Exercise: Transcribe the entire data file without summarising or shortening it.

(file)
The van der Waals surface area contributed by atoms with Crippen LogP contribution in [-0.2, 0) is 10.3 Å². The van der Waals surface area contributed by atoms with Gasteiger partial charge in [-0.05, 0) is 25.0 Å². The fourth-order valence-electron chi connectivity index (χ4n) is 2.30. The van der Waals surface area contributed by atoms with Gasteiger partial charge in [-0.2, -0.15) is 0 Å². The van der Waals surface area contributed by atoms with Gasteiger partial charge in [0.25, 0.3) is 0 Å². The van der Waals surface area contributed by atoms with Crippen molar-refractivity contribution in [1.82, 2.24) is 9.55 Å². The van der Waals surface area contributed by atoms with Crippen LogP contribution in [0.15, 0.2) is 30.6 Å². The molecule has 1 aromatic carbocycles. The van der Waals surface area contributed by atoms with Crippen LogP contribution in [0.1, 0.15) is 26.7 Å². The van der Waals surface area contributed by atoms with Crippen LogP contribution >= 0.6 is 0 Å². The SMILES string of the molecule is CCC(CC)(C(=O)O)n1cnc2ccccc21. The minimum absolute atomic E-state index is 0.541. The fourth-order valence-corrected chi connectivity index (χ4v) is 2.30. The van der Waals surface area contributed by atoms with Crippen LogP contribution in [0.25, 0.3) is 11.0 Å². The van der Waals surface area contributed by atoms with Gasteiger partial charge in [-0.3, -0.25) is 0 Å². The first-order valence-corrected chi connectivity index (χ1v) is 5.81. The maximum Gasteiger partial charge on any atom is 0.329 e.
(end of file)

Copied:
The van der Waals surface area contributed by atoms with Crippen LogP contribution in [-0.2, 0) is 10.3 Å². The van der Waals surface area contributed by atoms with Gasteiger partial charge in [-0.05, 0) is 25.0 Å². The fourth-order valence-electron chi connectivity index (χ4n) is 2.30. The van der Waals surface area contributed by atoms with Gasteiger partial charge in [-0.2, -0.15) is 0 Å². The van der Waals surface area contributed by atoms with Gasteiger partial charge in [0.25, 0.3) is 0 Å². The van der Waals surface area contributed by atoms with Crippen molar-refractivity contribution in [1.82, 2.24) is 9.55 Å². The van der Waals surface area contributed by atoms with Crippen LogP contribution in [0.15, 0.2) is 30.6 Å². The molecule has 1 aromatic carbocycles. The van der Waals surface area contributed by atoms with Crippen LogP contribution in [0.1, 0.15) is 26.7 Å². The van der Waals surface area contributed by atoms with Crippen LogP contribution >= 0.6 is 0 Å². The SMILES string of the molecule is CCC(CC)(C(=O)O)n1cnc2ccccc21. The minimum absolute atomic E-state index is 0.541. The fourth-order valence-corrected chi connectivity index (χ4v) is 2.30. The van der Waals surface area contributed by atoms with Crippen LogP contribution in [0.25, 0.3) is 11.0 Å². The van der Waals surface area contributed by atoms with Gasteiger partial charge in [-0.3, -0.25) is 0 Å². The first-order valence-corrected chi connectivity index (χ1v) is 5.81. The maximum Gasteiger partial charge on any atom is 0.329 e.